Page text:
Photo credit: Asia Trail Master
The checkpoints are plentiful with eight in 70km and a maximum distance of 12K apart. Supplies are fairly basic with water, Pocari, bananas and occasionally cup noodles, but at least the Pocari was full strength, which was unexpected for such a big event. If you like you’re own nutrition like gels or Tailwind, there is a dropbag at CP4 after 38km, so you won’t have to carry too much from the start. The mandatory kit is fairly straightforward as well so you can definitely run light - water, food, head torch, basic first aid kit, mobile phone and GPS device (which could include your mobile if you have downloaded the map). The T8 Sherpa Shorts were more than enough for me, but a Naked Band would work well too.
Course markings were generally very good, with signs or ribbons attentively placed every 200-300m. There were a few slightly confusing markings so we always recommend downloading the GPX to your watch, just in case.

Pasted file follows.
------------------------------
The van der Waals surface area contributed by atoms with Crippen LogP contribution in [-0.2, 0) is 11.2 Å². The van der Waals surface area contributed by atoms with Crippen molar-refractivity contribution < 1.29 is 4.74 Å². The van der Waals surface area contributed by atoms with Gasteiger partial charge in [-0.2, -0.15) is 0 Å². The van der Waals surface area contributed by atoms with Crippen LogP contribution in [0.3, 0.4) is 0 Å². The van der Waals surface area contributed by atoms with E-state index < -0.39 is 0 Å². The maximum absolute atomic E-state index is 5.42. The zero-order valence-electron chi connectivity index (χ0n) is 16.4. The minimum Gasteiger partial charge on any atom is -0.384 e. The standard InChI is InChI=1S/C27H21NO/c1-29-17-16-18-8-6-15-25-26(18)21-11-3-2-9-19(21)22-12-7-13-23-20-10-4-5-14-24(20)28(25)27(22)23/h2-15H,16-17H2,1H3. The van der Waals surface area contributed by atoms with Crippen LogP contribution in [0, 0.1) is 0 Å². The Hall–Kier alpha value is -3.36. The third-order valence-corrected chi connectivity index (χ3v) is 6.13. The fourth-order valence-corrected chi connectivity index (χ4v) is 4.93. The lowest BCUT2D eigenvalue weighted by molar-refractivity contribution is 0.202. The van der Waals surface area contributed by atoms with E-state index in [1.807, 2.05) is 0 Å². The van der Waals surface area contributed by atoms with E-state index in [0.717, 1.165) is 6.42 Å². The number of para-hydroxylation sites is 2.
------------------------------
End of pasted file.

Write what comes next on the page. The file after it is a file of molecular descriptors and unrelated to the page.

Safety was good, with course officials on mopeds between checkpoints as an additional measure, and the organisation was generally excellent. There were a few minor instances where things could have been more efficient - like registration and drop bags - but overall was an impressive production and things went pretty smoothly. The finish line atmosphere, with pumping dance music, free physio massages, plus tasty food and drink available to purchase was definitely a highlight.
The lakeside race expo is a short walk from the city centre and is quite a big deal with most of the big international brands represented in small on-site shops and available for last minute purchases. On race day, runners congregate here to take shuttles to the start, with the organisers also putting on shuttles back from the finish line in Golden Valley.
For more information, visit the race website here.
T8 "Typhoon" Results - 2019
- 1st - John Ellis, 7:03 (CR)
- 5th - Henri Lehkonen 8:00
- 9th - Mark Green 8:10